There is a long history of the cross-fertilisation of marine and ecclesiastical architecture, from Jesus’ boat-church on the Sea of Galilee (Mark 4:1: “And he began again to teach by the sea side: and there was gathered unto him a great multitude, so that he entered into a ship, and sat in the sea; and the whole multitude was by the sea on the land.”) to the inverted church-boat which is our nave (Greek naos/Latin navis).
So I rather like the Ayuntamiento de Tuy’s idea of tearing up conservation protocol and building perhaps a Caribbean cruise ship jacuzzi with glass roof and cocktail bar into the crossing of its fortress-cathedral. I think the theology could be made to work, but the plumbing is anyone’s guess.
- The worst translator in the world? “Quoth she, so much I hate this nation, / I’ll damn this author in translation”
The London Magazine, 1734:
Verses occasioned by Mr. Budgel’s modest Proposal, in the Daily Post-Boy of Aug. 31. to give the Publick a new and accurate Translation of a late celebrated French Treatise, on the Causes of the Grandeur and Declension of the Romans, and which has been already translated.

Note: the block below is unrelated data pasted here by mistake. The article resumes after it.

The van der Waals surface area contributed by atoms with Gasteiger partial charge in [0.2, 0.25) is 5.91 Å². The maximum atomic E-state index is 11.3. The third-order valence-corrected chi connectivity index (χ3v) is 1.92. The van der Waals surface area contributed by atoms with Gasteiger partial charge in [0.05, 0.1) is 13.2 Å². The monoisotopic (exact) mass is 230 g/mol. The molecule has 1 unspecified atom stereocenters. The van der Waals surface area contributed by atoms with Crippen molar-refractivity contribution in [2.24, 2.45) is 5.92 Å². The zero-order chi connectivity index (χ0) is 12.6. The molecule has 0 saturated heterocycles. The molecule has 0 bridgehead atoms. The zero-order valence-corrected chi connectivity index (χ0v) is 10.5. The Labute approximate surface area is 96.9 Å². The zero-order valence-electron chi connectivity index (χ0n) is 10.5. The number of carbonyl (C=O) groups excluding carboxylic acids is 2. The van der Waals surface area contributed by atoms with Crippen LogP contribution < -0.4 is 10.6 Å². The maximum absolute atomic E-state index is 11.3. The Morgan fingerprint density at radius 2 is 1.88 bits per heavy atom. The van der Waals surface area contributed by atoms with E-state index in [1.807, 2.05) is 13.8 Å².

Dulness, good goddess, chanc’d to
- The worst translation ever published, hotel foyer penalty shoot-outs, lovers of pigs: paving on the road to hell
Between thieves, who profit from mistranslation, and fools, who know no better (and no profit), there lurks an intriguing class: lunatics, whose often considerable mind is whisked off to unexpected places by absurd fancies as to the nature of their task. The bigot Barnaby Rich writes in The Irish Hubbub (1617):
And as the irish are thus
- Augustine attacks Jerome’s Vulgate for diverging from traditional fucked translations
A certain bishop, one of our brethren, having introduced in the church over which he presides the reading of your version, came upon a word in the book of the prophet Jonah, of which you have given a very different rendering from that which had been of old familiar to the senses and memory of
- Dictatorship of the castriat
Se encuentra a pie mar, sobre una pequeña península y, durante el siglo I a.C., las gentes que lo habitaron vivían en unas 20 viviendas en forma circular dentro de